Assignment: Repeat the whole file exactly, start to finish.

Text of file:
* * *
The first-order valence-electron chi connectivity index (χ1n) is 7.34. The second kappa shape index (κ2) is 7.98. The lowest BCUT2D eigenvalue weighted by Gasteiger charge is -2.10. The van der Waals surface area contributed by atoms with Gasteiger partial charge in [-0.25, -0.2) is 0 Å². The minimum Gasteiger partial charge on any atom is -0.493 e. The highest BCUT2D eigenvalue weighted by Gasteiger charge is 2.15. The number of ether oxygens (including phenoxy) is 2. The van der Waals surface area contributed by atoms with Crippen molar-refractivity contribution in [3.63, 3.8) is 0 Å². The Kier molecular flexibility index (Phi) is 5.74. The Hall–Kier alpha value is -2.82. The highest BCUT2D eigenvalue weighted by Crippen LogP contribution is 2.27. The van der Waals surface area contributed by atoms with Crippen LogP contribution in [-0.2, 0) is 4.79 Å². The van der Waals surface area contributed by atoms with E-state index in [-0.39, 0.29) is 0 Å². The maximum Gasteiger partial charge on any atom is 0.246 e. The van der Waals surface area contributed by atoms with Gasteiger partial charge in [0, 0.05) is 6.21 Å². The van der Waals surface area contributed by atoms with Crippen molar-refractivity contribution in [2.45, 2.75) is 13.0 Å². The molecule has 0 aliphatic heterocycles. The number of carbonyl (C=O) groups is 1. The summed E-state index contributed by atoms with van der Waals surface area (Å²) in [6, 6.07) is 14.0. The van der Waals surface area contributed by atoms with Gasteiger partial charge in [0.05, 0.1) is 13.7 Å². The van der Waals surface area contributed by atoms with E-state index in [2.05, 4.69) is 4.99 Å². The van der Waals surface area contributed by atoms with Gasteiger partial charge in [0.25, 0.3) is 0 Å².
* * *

The first-order valence-electron chi connectivity index (χ1n) is 7.34. The second kappa shape index (κ2) is 7.98. The lowest BCUT2D eigenvalue weighted by Gasteiger charge is -2.10. The van der Waals surface area contributed by atoms with Gasteiger partial charge in [-0.25, -0.2) is 0 Å². The minimum Gasteiger partial charge on any atom is -0.493 e. The highest BCUT2D eigenvalue weighted by Gasteiger charge is 2.15. The number of ether oxygens (including phenoxy) is 2. The van der Waals surface area contributed by atoms with Crippen molar-refractivity contribution in [3.63, 3.8) is 0 Å². The Kier molecular flexibility index (Phi) is 5.74. The Hall–Kier alpha value is -2.82. The highest BCUT2D eigenvalue weighted by Crippen LogP contribution is 2.27. The van der Waals surface area contributed by atoms with Crippen LogP contribution in [-0.2, 0) is 4.79 Å². The van der Waals surface area contributed by atoms with E-state index in [-0.39, 0.29) is 0 Å². The maximum Gasteiger partial charge on any atom is 0.246 e. The van der Waals surface area contributed by atoms with Gasteiger partial charge in [0, 0.05) is 6.21 Å². The van der Waals surface area contributed by atoms with Crippen molar-refractivity contribution in [2.45, 2.75) is 13.0 Å². The molecule has 0 aliphatic heterocycles. The number of carbonyl (C=O) groups is 1. The summed E-state index contributed by atoms with van der Waals surface area (Å²) in [6, 6.07) is 14.0. The van der Waals surface area contributed by atoms with Gasteiger partial charge in [0.05, 0.1) is 13.7 Å². The van der Waals surface area contributed by atoms with E-state index in [2.05, 4.69) is 4.99 Å². The van der Waals surface area contributed by atoms with Gasteiger partial charge in [0.25, 0.3) is 0 Å².